Constructed of salvaged piano keys, Designer Andrew Rumpler’s latest project repurposes the ivories to compose – a chair! Named in honor of 1940s stride pianist Arthur Tatum, the lounge marries concept and function to get its name—a play on words derived not only from the “lounge” style chair, but also the Harlem venues Tatum frequented as a pianist.
Tatum’s Lounge showcases a thin, nearly translucent seat combined with a fragile-looking framework of recycled piano keys. The finished product inspires the visual equivalent of Arthur Tatum’s haphazardly unpredictable solos and compositions; an impossible allocation of thin legs and angles somehow sturdy enough to support a grown man.
25 keys fastened by 36 hidden mortise and tenon intersections make up the lounge. Upcycled from an abandoned upright piano Rumpler found on a Brooklyn street, the lounge follows in the footsteps of the designer’s Elsie series—distressed metal tables made from old auto body panels found in junk yards.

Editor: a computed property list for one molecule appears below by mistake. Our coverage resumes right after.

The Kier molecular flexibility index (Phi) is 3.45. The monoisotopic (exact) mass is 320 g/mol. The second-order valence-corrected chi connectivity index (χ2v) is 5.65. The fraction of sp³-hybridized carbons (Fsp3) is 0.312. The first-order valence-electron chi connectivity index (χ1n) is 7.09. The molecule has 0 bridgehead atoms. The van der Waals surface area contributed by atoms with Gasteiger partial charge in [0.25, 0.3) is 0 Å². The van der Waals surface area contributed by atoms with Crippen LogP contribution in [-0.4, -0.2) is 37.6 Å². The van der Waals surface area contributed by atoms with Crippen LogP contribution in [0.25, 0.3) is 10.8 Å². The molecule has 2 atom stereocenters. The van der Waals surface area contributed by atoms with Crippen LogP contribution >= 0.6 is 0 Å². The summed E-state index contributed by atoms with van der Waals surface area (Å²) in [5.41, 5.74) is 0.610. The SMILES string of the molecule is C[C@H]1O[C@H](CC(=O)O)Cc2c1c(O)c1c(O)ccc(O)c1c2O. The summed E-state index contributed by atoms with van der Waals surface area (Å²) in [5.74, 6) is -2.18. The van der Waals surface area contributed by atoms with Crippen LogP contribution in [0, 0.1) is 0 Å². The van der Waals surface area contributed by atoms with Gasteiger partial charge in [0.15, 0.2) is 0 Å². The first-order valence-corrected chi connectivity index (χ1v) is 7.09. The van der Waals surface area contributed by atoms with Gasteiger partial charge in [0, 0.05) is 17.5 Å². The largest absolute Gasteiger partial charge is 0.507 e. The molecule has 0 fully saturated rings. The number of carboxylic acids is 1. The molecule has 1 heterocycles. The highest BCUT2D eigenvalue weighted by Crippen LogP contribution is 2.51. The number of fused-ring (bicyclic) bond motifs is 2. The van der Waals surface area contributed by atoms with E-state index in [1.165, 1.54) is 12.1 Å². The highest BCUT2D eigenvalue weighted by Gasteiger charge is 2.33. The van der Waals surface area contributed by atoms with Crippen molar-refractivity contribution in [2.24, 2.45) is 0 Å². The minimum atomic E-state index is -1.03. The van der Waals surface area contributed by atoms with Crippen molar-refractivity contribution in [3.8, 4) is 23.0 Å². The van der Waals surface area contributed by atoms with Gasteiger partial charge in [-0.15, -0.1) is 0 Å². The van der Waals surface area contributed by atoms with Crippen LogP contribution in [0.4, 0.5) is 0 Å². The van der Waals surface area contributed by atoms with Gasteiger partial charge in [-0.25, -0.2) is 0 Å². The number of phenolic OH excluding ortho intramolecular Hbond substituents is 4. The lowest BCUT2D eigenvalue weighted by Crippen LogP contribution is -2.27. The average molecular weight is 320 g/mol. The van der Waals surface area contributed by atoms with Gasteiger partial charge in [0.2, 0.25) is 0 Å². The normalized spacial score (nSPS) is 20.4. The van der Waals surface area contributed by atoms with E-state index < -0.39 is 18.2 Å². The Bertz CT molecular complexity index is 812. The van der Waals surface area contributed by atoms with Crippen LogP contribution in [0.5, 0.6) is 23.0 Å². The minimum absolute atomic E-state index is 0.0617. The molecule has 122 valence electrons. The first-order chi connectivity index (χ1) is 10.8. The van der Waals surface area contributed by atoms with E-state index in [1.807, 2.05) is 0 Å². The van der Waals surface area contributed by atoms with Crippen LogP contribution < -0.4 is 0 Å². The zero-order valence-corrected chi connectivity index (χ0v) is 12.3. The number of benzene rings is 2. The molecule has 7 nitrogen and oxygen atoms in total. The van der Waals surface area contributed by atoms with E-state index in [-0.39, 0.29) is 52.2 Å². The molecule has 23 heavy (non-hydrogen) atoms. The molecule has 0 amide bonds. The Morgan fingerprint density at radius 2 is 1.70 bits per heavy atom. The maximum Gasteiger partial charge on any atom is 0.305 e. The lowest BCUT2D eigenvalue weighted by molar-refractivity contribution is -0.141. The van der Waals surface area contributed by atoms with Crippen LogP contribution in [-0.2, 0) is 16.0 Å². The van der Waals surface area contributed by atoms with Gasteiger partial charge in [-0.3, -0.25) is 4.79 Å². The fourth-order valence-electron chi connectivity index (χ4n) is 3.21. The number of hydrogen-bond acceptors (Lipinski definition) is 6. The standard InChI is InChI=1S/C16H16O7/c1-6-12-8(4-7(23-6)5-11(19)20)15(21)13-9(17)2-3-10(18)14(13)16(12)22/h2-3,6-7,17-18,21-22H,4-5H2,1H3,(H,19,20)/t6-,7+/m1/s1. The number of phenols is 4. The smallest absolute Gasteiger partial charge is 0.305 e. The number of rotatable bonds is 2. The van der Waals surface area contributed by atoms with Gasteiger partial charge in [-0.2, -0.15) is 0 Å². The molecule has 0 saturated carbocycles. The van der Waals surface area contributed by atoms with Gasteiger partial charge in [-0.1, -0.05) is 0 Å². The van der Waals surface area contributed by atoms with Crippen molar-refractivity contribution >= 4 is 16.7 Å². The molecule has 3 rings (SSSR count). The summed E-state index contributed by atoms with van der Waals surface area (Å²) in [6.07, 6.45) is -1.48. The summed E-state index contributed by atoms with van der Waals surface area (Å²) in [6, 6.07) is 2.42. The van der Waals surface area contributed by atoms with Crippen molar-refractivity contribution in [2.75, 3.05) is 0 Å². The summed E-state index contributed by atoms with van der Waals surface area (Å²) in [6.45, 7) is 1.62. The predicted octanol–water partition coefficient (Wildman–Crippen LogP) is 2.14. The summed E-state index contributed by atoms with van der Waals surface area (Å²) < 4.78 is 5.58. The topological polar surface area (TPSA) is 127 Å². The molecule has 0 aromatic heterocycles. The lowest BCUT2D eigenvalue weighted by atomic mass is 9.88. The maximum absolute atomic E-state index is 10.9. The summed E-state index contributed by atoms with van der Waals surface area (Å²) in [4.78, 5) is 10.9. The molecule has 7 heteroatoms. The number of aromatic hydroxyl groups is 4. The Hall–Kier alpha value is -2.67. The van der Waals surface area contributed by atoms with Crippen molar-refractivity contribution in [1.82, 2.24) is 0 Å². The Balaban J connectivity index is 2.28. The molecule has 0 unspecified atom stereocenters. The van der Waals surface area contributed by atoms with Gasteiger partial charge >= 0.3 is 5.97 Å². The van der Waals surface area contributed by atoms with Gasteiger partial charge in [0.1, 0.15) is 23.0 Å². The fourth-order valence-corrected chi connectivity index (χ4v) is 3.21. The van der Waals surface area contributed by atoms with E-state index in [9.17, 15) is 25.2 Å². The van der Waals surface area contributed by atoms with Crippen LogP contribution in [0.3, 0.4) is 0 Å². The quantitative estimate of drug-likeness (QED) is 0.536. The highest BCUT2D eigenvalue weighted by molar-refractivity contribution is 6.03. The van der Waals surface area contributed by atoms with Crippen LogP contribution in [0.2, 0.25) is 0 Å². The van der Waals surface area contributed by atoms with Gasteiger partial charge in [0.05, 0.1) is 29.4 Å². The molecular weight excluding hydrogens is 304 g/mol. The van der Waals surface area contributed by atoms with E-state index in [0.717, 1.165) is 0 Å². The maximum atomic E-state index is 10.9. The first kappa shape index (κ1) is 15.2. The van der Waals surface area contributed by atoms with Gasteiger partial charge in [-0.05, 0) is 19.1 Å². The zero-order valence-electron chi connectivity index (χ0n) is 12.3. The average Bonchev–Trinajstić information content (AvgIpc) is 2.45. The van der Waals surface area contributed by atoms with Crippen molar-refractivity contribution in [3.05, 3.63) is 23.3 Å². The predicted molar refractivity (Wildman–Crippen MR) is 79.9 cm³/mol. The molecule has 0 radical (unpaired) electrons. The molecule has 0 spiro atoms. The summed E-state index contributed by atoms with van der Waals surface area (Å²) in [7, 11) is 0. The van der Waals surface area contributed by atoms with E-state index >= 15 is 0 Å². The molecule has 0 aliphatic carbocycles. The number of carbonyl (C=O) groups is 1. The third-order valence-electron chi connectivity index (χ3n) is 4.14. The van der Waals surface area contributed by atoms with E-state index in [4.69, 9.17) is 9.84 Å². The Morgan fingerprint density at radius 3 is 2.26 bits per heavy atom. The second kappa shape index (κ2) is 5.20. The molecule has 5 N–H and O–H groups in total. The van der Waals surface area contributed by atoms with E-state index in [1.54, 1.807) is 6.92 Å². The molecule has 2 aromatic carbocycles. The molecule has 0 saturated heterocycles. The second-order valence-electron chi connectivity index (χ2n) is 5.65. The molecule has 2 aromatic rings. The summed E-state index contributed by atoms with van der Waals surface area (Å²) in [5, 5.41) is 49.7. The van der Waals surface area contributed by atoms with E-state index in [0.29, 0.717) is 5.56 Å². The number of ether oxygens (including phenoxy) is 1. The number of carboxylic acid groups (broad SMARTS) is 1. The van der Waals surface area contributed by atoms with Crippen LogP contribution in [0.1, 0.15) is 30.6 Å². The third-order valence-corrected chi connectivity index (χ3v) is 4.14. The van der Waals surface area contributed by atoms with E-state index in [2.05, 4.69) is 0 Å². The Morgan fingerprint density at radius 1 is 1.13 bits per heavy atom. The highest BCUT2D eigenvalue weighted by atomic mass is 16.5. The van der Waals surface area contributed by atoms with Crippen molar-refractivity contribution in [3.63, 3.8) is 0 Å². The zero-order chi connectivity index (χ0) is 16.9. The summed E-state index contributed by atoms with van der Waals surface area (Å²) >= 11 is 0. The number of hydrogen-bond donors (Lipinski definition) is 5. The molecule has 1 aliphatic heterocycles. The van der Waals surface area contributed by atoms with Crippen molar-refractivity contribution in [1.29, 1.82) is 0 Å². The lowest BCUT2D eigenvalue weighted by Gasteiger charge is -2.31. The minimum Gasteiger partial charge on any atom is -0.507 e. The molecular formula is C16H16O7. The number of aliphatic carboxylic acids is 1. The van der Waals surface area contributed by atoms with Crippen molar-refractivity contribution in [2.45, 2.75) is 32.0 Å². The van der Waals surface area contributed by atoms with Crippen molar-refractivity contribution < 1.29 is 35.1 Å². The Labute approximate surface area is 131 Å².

Though Rumpler began his work in the mid-90s, pre-green revolution of New York’s East Village he’s since relocated Nine Stories to an adaptive reuse navy yard, breathing a second wind into another hand-me-down. Yet, despite the change of address, Rumpler’s kept his original design mission intact: “the way a thing is made should inform the final outcome.”